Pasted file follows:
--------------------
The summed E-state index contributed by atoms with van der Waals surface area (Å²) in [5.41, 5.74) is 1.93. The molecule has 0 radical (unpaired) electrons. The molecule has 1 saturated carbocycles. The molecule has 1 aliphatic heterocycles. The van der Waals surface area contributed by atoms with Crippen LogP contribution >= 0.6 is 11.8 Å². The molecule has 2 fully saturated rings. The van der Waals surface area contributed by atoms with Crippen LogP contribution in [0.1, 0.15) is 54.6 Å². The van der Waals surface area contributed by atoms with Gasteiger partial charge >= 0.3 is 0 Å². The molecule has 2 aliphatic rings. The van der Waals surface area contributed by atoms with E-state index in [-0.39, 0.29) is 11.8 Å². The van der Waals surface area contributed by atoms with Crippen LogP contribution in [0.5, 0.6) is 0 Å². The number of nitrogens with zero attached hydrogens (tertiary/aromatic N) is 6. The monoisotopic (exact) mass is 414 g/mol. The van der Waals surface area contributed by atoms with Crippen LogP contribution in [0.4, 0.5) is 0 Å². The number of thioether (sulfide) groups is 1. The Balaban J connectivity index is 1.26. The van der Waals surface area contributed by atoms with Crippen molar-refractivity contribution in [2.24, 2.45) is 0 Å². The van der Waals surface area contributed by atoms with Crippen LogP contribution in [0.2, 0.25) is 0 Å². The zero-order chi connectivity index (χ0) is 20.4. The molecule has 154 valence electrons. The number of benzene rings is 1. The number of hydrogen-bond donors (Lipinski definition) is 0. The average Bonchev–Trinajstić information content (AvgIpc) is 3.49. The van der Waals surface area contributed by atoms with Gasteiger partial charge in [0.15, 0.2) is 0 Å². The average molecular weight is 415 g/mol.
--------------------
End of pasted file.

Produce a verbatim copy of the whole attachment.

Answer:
The summed E-state index contributed by atoms with van der Waals surface area (Å²) in [5.41, 5.74) is 1.93. The molecule has 0 radical (unpaired) electrons. The molecule has 1 saturated carbocycles. The molecule has 1 aliphatic heterocycles. The van der Waals surface area contributed by atoms with Crippen LogP contribution >= 0.6 is 11.8 Å². The molecule has 2 fully saturated rings. The van der Waals surface area contributed by atoms with Crippen LogP contribution in [0.1, 0.15) is 54.6 Å². The van der Waals surface area contributed by atoms with Gasteiger partial charge >= 0.3 is 0 Å². The molecule has 2 aliphatic rings. The van der Waals surface area contributed by atoms with E-state index in [-0.39, 0.29) is 11.8 Å². The van der Waals surface area contributed by atoms with Crippen LogP contribution in [0.5, 0.6) is 0 Å². The number of nitrogens with zero attached hydrogens (tertiary/aromatic N) is 6. The monoisotopic (exact) mass is 414 g/mol. The van der Waals surface area contributed by atoms with Crippen LogP contribution in [0.4, 0.5) is 0 Å². The number of thioether (sulfide) groups is 1. The Balaban J connectivity index is 1.26. The van der Waals surface area contributed by atoms with Crippen molar-refractivity contribution in [2.24, 2.45) is 0 Å². The van der Waals surface area contributed by atoms with Crippen LogP contribution in [0.2, 0.25) is 0 Å². The zero-order chi connectivity index (χ0) is 20.4. The molecule has 154 valence electrons. The number of benzene rings is 1. The number of hydrogen-bond donors (Lipinski definition) is 0. The average Bonchev–Trinajstić information content (AvgIpc) is 3.49. The van der Waals surface area contributed by atoms with Gasteiger partial charge in [0.15, 0.2) is 0 Å². The average molecular weight is 415 g/mol.